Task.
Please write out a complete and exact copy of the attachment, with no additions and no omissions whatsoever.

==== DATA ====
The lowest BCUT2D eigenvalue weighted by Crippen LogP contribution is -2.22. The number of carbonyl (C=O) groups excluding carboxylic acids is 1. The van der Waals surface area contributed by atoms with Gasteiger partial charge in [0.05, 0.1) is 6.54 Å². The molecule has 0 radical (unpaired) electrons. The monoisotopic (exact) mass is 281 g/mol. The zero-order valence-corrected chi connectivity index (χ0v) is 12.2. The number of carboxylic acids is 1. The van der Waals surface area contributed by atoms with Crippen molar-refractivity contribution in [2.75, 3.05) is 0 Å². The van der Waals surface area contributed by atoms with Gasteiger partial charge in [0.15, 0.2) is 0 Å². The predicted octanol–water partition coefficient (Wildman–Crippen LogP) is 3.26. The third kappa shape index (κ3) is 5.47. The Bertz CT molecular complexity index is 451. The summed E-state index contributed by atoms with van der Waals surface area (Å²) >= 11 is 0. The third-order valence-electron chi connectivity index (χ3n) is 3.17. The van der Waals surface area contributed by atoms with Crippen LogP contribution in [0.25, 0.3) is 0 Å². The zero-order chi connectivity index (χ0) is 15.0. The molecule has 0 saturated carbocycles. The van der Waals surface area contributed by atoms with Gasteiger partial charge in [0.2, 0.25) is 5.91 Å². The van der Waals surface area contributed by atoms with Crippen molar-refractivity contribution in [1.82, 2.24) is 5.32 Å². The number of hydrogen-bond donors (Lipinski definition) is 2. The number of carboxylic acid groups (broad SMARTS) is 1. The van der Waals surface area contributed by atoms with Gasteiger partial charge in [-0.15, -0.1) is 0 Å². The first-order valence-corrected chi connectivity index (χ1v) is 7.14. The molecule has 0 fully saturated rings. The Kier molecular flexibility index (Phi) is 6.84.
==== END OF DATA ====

The lowest BCUT2D eigenvalue weighted by Crippen LogP contribution is -2.22. The number of carbonyl (C=O) groups excluding carboxylic acids is 1. The van der Waals surface area contributed by atoms with Gasteiger partial charge in [0.05, 0.1) is 6.54 Å². The molecule has 0 radical (unpaired) electrons. The monoisotopic (exact) mass is 281 g/mol. The zero-order valence-corrected chi connectivity index (χ0v) is 12.2. The number of carboxylic acids is 1. The van der Waals surface area contributed by atoms with Crippen molar-refractivity contribution in [2.75, 3.05) is 0 Å². The van der Waals surface area contributed by atoms with Gasteiger partial charge in [0.15, 0.2) is 0 Å². The predicted octanol–water partition coefficient (Wildman–Crippen LogP) is 3.26. The third kappa shape index (κ3) is 5.47. The Bertz CT molecular complexity index is 451. The summed E-state index contributed by atoms with van der Waals surface area (Å²) >= 11 is 0. The third-order valence-electron chi connectivity index (χ3n) is 3.17. The van der Waals surface area contributed by atoms with Crippen LogP contribution in [0.25, 0.3) is 0 Å². The zero-order chi connectivity index (χ0) is 15.0. The molecule has 0 saturated carbocycles. The van der Waals surface area contributed by atoms with Gasteiger partial charge in [0.2, 0.25) is 5.91 Å². The van der Waals surface area contributed by atoms with Crippen molar-refractivity contribution in [1.82, 2.24) is 5.32 Å². The number of hydrogen-bond donors (Lipinski definition) is 2. The number of carboxylic acid groups (broad SMARTS) is 1. The van der Waals surface area contributed by atoms with Gasteiger partial charge in [-0.15, -0.1) is 0 Å². The first-order valence-corrected chi connectivity index (χ1v) is 7.14. The molecule has 0 fully saturated rings. The Kier molecular flexibility index (Phi) is 6.84.